The most visible Circle K fundraising program is the annual holiday promotion in conjunction with Miller Brewing Company. Every November and December, Circle K customers are invited to make a one-dollar donation in exchange for recognition on a paper holiday wreath. Each personalized wreath is then displayed on Circle K walls throughout the holiday season. This successful program raised more than $500,000 in 2001.
But the Circle K store employees who meet the public on a daily basis are the heart and soul of this incredible philanthropic movement. They are committed to doing their share to support the independence of people with disabilities. As Lead Customer Service Representative Anna Hall says, “I have met children and their families that have been helped by UCP and my heart has been deeply touched…I truly believe in this [UCP canister collection] program.”
Wanting to be part of something larger than oneself and finding a way to help others are uppermost in the minds of many Circle K employees. “Our employees have great heads for business, large hearts for people,” says Mick Parker, manager of company operations for Circle K. “We’re very proud of them.” Circle K District Manager Ardie Killion confirms that appraisal in her description of outstanding UCP fundraiser Linda Reynolds, “Linda has been the number one collector of UCP funds in the company for the past five years. There is no other employee in the company that is as dedicated as this lady.”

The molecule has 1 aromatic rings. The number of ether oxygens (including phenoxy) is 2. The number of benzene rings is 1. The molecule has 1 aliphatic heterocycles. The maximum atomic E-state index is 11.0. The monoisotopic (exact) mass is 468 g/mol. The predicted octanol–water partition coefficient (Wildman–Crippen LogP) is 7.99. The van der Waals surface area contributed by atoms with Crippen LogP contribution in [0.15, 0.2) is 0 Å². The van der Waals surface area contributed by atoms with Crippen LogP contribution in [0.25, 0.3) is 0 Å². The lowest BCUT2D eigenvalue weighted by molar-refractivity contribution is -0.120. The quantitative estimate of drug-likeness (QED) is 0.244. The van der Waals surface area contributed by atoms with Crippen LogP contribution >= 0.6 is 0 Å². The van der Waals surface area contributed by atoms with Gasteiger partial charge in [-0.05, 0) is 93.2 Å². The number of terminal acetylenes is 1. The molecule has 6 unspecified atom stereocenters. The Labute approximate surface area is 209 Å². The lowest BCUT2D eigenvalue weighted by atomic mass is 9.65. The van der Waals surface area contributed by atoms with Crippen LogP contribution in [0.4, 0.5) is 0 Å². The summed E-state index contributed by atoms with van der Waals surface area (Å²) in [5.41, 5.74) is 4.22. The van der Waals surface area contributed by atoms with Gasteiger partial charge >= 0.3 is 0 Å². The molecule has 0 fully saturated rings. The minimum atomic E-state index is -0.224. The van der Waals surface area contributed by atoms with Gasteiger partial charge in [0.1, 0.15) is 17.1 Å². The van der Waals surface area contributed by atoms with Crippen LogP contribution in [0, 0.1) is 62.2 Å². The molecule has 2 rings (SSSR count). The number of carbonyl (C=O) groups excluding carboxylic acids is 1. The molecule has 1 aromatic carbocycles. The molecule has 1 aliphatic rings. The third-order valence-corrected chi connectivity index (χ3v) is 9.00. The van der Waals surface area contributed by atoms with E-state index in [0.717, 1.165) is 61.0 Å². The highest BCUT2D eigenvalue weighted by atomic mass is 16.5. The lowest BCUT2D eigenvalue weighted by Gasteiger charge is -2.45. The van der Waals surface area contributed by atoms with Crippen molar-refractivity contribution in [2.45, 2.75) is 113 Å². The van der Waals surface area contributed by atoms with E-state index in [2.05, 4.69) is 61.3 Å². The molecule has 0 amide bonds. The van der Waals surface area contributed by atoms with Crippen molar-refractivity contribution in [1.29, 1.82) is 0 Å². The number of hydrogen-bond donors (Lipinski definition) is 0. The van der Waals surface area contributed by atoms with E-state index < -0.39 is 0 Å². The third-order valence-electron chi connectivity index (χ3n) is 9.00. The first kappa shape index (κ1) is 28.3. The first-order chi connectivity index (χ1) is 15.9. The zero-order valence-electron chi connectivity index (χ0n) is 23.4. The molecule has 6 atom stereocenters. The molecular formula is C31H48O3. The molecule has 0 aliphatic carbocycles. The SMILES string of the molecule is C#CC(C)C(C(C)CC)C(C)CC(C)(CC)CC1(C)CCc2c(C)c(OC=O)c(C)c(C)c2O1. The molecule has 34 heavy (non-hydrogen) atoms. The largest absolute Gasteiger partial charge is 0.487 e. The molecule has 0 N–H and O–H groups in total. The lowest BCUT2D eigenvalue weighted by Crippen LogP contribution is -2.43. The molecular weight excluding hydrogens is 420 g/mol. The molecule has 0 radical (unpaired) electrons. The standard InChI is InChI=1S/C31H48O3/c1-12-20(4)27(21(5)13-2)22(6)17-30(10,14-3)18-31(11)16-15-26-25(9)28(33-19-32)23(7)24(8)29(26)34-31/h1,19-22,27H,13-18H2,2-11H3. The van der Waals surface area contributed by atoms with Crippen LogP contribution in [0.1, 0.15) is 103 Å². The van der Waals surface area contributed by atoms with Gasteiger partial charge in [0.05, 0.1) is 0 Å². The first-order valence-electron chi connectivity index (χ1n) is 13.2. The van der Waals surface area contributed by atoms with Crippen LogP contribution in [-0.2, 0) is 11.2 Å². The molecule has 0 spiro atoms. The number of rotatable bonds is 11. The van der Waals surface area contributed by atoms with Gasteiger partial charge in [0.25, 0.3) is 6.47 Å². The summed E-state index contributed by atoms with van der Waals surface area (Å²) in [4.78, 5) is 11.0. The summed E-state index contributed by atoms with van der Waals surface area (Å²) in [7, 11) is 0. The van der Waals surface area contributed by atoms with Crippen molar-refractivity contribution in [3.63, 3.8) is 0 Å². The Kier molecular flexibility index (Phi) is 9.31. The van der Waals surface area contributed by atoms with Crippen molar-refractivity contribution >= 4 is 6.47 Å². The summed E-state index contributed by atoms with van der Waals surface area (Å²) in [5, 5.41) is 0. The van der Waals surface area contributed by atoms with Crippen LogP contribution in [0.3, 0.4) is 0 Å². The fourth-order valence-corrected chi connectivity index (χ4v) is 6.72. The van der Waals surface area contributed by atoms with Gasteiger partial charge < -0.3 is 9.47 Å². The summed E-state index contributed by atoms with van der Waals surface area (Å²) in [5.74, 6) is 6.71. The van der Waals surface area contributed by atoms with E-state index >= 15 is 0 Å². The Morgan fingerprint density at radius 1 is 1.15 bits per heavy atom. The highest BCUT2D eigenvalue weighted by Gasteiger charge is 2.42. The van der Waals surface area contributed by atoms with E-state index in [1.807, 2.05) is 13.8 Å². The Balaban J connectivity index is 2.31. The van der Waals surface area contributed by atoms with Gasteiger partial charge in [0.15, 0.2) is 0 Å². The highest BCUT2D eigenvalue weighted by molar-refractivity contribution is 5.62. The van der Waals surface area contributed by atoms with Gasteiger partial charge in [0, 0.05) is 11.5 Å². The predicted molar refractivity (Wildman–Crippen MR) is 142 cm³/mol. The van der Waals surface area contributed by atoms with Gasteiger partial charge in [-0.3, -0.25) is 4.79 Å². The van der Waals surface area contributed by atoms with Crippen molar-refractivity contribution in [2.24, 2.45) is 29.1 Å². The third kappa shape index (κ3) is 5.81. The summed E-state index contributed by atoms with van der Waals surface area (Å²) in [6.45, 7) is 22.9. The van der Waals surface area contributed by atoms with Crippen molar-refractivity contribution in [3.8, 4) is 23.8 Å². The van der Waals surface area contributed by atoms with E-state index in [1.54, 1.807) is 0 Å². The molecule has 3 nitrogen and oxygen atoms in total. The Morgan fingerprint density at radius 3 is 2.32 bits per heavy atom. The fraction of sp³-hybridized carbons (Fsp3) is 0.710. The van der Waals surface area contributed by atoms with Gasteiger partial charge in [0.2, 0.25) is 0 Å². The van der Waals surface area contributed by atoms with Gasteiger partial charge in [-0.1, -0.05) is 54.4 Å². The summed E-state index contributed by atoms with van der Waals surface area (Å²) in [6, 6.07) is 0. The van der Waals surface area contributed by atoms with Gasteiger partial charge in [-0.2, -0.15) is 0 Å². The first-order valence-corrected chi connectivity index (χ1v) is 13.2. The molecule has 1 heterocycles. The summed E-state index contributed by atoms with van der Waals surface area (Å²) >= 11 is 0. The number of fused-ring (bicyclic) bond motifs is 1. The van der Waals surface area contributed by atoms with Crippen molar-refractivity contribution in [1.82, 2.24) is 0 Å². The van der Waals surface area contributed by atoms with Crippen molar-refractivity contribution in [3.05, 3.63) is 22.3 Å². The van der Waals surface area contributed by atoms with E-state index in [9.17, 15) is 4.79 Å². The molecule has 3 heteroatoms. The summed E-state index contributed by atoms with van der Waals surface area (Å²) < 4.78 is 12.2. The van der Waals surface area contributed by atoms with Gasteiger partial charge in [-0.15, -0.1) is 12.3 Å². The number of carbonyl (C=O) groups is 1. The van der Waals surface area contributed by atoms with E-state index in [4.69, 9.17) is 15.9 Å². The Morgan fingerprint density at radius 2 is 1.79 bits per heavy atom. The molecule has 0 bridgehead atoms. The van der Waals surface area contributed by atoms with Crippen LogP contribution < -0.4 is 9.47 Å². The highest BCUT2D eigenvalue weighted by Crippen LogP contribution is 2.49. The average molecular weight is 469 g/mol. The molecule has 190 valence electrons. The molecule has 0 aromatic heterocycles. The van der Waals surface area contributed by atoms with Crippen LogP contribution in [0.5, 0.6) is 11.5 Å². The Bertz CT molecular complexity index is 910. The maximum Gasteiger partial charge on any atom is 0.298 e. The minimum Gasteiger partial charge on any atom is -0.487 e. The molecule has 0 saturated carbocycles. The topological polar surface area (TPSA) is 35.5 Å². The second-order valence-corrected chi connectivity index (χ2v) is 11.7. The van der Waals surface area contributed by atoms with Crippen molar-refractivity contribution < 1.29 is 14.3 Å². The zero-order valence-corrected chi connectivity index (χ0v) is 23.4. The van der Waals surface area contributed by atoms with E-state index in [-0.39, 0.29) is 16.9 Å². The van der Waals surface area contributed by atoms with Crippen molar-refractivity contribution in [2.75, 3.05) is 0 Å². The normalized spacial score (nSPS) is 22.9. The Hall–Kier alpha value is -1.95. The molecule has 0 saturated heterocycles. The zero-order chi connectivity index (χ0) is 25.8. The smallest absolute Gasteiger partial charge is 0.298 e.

Another store manager, from Circle K’s southern region (encompassing Louisiana, North Carolina, South Carolina, Georgia, Tennessee, Virginia and New Jersey), has this appraisal of employee Trudy Parmeter: “Trudy has been employed by Circle K for nine years, and devotes most of her time to UCP fundraisers and events. Not only does she work full-time and go to school full-time, but she is a mother of three children . . . for the past two years, she has promoted car washes and food drives to benefit UCP.”
Circle K’s Albuquerque, NM District Manager Tom White has this to say about Hazel Phillips: “Hazel is 75 and never lets up – she asks customers every day to donate to UCP. Hazel also has raised the performance of her fellow employees by her example.”
“Leadership by example is the key for this tight-knit company and its compassionate employees, who think of others first while serving the public in their communities,” says UCP National Volunteer President E. Hal Nolan. So the next time you rush into a Circle K, in a hurry, to pick up that soda or loaf of bread, pause for a minute and look at the smiling face that asks you to share your change to make a difference in someone’s life.
UCP Executive Director Kirsten A. Nyrop adds: “Citizen Circle K is a shining example of how corporations, employees and responsible charitable organizations can really make a difference in the lives of the people they serve while still upholding and accentuating the company’s mission!”
Paul T. Burke is the director of marketing and communications for UCP.